Down the rabbit hole at Anneberg Kulturpark’s art, culture and culinary retreat
By Lena Hunter
In the heart of Denmark’s spectacular UNESCO Geopark Odsherred – a protected landscape in the north of Sjælland – lies Anneberg Kulturpark, surrounded by forest, fjord and fields.
For a century, the complex of 48 buildings and stunning parkland functioned as a mental hospital. With its own church, fire station, assembly hall and public baths, the park encouraged wellbeing via space, calm and natural beauty.
In 2019, under the direction of owner Gitte Klausen, Anneberg Kulturpark opened 15 of the buildings to the public, continuing the values of joyful community as a powerhouse of arts and crafts, wellness, cultural history, gastronomy and sustainable food production.
The park houses a diverse artist community named Kunstnerfløjen, whose studios and workshops are open to visitors. Newly-opened restaurant MOTA, helmed by Michelin chef Claus Henriksen, was nominated as Breakthrough of the Year 2022 in The Danish Dining Guide.
Meanwhile, two cultural museums, an on-site brewery, a sculpture park and a calendar of festivals, events and tours are just part of Anneberg Kulturpark’s rich offering.
Local, clean, gourmet cuisine
Placing Anneberg firmly on the international culinary radar, restaurant MOTA embodies the Nordic food philosophy of hyper-locality and sustainability. As such, Henriksen’s signature dishes make use of Odsherred’s rich harvest of wild herbs and ingredients.
Nearby fjords and coastlines provide crabs, oysters, mussels and seaweed, while organic vegetables are sourced from the park’s many gardens, farmsteads and wild forests.
In fact, the seaweed deserves a special mention. “This has become ‘the place’ for Danish seaweed,” says Klausen. “We’re a stone’s throw from three different coastlines, which support a variety of species. Sustainable seaweed supplier Dansk Tang was one of the first food companies to come. They’re the first and only in Scandinavia delivering fresh and dried seaweed to restaurants.”
Dansk Tang delivers to Michelin spots all over the Nordics, including the pearl of its dining scene, noma. Yet no restaurant is closer than MOTA.
That’s not the only uncompromising standard under MOTA’s roof. Beyond Henriksen’s exquisite food, the interior alone is worth a visit. The furniture is custom-made by Klausen, produced in Anneberg Kulturpark’s own workshop, while Henriksen himself has designed the ceramics.
Contemporary art, social activism and a psychiatric museum
The three-floor Artist Wing of the main building hosts a community of 35 contemporary artists. Formats on display include photography, jewellery, ceramics, painting, print, textiles and sculpture.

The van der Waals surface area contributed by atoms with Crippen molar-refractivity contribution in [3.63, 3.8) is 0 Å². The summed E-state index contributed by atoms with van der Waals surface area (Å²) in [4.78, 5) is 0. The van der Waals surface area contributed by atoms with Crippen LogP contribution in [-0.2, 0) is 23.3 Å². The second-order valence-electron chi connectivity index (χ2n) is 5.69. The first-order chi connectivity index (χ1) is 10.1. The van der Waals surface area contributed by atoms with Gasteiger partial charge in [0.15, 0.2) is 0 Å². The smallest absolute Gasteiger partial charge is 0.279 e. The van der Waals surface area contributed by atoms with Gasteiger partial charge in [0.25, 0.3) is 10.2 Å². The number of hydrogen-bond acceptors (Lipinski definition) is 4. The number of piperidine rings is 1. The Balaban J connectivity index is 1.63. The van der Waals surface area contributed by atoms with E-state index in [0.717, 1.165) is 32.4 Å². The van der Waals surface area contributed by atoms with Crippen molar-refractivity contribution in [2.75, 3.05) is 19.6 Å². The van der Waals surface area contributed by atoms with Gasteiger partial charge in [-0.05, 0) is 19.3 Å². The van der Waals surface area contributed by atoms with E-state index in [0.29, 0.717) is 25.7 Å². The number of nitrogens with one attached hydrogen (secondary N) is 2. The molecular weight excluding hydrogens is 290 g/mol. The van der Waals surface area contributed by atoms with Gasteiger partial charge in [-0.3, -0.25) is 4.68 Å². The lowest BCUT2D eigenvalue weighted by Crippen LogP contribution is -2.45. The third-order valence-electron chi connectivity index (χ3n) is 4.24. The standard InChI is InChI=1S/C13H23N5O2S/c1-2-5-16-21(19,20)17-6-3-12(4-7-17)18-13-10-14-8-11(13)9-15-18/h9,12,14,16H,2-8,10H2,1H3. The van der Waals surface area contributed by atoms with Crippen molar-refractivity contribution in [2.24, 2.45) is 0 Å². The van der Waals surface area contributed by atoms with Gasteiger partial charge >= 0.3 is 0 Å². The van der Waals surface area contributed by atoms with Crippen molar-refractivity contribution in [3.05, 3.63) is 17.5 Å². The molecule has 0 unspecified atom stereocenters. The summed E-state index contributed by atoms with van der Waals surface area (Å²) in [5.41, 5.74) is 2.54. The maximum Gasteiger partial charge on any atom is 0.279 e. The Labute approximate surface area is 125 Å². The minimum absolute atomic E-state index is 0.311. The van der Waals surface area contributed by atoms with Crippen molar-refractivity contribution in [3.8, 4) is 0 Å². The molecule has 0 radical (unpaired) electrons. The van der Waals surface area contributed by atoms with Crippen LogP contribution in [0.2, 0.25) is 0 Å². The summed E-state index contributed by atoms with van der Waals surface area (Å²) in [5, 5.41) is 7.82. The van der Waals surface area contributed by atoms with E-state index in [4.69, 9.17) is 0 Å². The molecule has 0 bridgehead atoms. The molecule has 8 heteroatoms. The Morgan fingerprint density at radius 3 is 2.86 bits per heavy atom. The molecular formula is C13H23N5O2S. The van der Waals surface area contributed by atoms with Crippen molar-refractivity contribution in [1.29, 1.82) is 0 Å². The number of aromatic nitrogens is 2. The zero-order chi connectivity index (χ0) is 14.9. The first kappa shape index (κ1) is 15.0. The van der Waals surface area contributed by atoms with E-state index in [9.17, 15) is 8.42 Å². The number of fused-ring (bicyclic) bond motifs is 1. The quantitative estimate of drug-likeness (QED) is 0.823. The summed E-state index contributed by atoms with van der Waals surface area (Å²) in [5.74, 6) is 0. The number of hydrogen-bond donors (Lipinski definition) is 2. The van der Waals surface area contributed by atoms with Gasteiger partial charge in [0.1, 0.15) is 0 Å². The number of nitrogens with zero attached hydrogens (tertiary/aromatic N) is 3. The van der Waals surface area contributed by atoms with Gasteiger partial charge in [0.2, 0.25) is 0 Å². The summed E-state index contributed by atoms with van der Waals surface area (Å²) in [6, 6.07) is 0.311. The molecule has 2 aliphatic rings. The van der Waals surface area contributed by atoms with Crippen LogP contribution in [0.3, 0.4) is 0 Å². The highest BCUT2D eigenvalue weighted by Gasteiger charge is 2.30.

Two on-site museums – the Cultural History Museum, and the newly-opened Psychiatric Museum – also offer a range of art and history exhibitions, as well as guided tours.
Alongside these retrospectives, Anneberg Kulturpark advocates art for social change: “We’re establishing a first-of-its-kind sculpture park in collaboration with 17 artists, which will present a physical manifestation of the United Nations Sustainable Development Goals,” explains Klausen.
“The sculptures in 17 Goals on My Mind fit together and interact. They ask: if you want to fight hunger, then what are you going to do about the climate? You can experience these objectives and artworks in relation to one another, by walking around and feeling connected to them.”
Good food, good drinks, goodnight
Even more is blooming this springtime at Anneberg Kulturpark. Skønvirkehaven, a Baroque-inspired garden at the centre of the park is being reconstructed. A new brewery – or ‘fermentary’, as Klausen refers to it – is in the works, which will produce beers and ciders inspired by the local landscape and natural resources.
A guesthouse is also slated to open. “Until now, the best way to experience Anneberg Kulturpark has been via daytrips from Copenhagen. It’s a short drive, and local coaches offer roundtrips of the area that stop in at regional wineries and so on,” says Klausen. “But now we’re thrilled to offer overnight stays. There’s so much to experience – the gourmet treats at MOTA, the unique coastlines and wilderness, the museums, art and history – that it’s a joy to be able to extend your visit.”
With so many new openings, a packed schedule of events and celebrations is on the horizon this summer, including markets and music, drinks and literature festivals. Sankt Hans – the Danish midsummer festival – will take place in June with a bonfire land-art project. September will welcome gravel-bikers for a cycling festival in the forest.
In August, the Royal Theatre’s perennially popular and free-to-attend tour, Opera i Det Fri (meaning ‘Outdoor Opera’), will take place on Anneberg Kulturpark’s central green, filling the summer evenings with the sound of arias.
Anneberg Kulturpark’s beating heart
The community at Anneberg is growing fast, and there’s no more exciting time than now to visit. “What’s really unique is that we’ve grown organically,” says Klausen, who humbly describes herself as a catalyst and facilitator, though her deep expertise and passion for the park’s cultural heritage is the beating heart of the project.
“There are about 100 artists and professionals here daily, working together left, right and centre. There’s a palpable synergy in the air that allows for truly interdisciplinary collaboration,” she says. “Everyone at Anneberg came to experience this – to find a community with others. I didn’t search for anyone. They found me. I am grateful to be able to share it with everyone who visits.”
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